In the meantime, a commission had arrived from BBC Radio 3 for an orchestral work to mark my 60th birthday year. It soon became clear that a much more substantial song cycle was possible and three further poems were added - Housman’s 'The Lent Lily', the famous prologue to 'Endymion' by Keats and a second Amy Lowell poem - 'White and Green'. In order to pursue a more symphonic approach to the now much longer cycle, I decided to group the poems into two sets of three and also to make the second set of three a musical paraphrase of the first - the Housman of the Herrick, Keats of Wordsworth and the second Lowell setting a reworking of the first. I also decided to write a short orchestral interlude between the two sets.

I then decided on a final order:

Housman ; Wordsworth ; Lowell

Interlude

Herrick ; Keats ; Lowell

In a further move towards symmetry, I then made specific structural decisions about the tonalities of the settings. The Housman is diatonic to A minor and the Lowell to D major. The central Wordsworth setting contains stanzas in these two tonalities alternating with its own tonality (diatonic to B minor/D flat major). The second sequence of poems follows the same tonal scheme. The aim of this whole approach was to represent in music both the familiarity of the turning/returning year and the different feelings and circumstances that we may encounter at those same times. I also wished to touch on the theme of death and renewal.

The poems are, on the whole, very well known, especially the Wordsworth - which is perhaps the best known of all poems in English. Herrick paints a poignant picture of transience and mortality which I have reflected in a very romantic setting, while Housman evokes a compelling image of a lost rustic world. Amy Lowell's poems contain sensuous imagery and a bright vibrant energy which are evocative of the flower and the time of year. Coming towards the end of the cycle the Keats extract, drawn from the prologue to his wonderful epic poem Endymion, introduces a new dimension and emphasis.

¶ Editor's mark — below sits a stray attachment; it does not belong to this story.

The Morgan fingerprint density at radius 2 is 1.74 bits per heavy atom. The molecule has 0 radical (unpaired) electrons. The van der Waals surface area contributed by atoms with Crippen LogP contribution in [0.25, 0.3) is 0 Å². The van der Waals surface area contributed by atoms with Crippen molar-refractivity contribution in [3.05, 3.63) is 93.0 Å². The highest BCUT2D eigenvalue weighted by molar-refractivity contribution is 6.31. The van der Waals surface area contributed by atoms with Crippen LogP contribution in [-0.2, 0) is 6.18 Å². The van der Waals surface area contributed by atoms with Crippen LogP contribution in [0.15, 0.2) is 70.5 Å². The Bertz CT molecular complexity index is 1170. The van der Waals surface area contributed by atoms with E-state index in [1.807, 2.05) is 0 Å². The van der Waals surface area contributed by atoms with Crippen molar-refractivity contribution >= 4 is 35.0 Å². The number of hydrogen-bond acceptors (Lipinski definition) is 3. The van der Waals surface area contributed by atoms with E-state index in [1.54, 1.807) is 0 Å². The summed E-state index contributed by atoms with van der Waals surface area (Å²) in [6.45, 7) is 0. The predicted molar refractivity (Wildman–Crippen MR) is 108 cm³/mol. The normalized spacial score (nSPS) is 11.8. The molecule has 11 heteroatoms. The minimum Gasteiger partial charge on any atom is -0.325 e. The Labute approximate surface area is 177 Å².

While all the other poems speak solely through and about nature, Keats reminds us of the comparable experience and solace to be found in the art created by man:

"And such too is the grandeur of the dooms

We have imagined for the mighty dead;

All lovely tales that we have heard or read!

An endless fountain of immortal drink,

Pouring unto us from the heaven's brink"

The title of the piece is drawn from the first line of a poem by ee cummings (not set).

The first three songs of 'In Time of Daffodils' were commissioned by Jeremy Huw Williams with funds made available by the Arts Council of Wales and the National Lottery. The subsequent reworking into a symphonic cycle of six songs with a short orchestral interlude was in response to a commission from BBC Radio 3. The orchestration of the work features prominent roles for solo woodwinds - to reflect the pastoral quality of the piece - and for brass and harp (for their visual association with daffodils).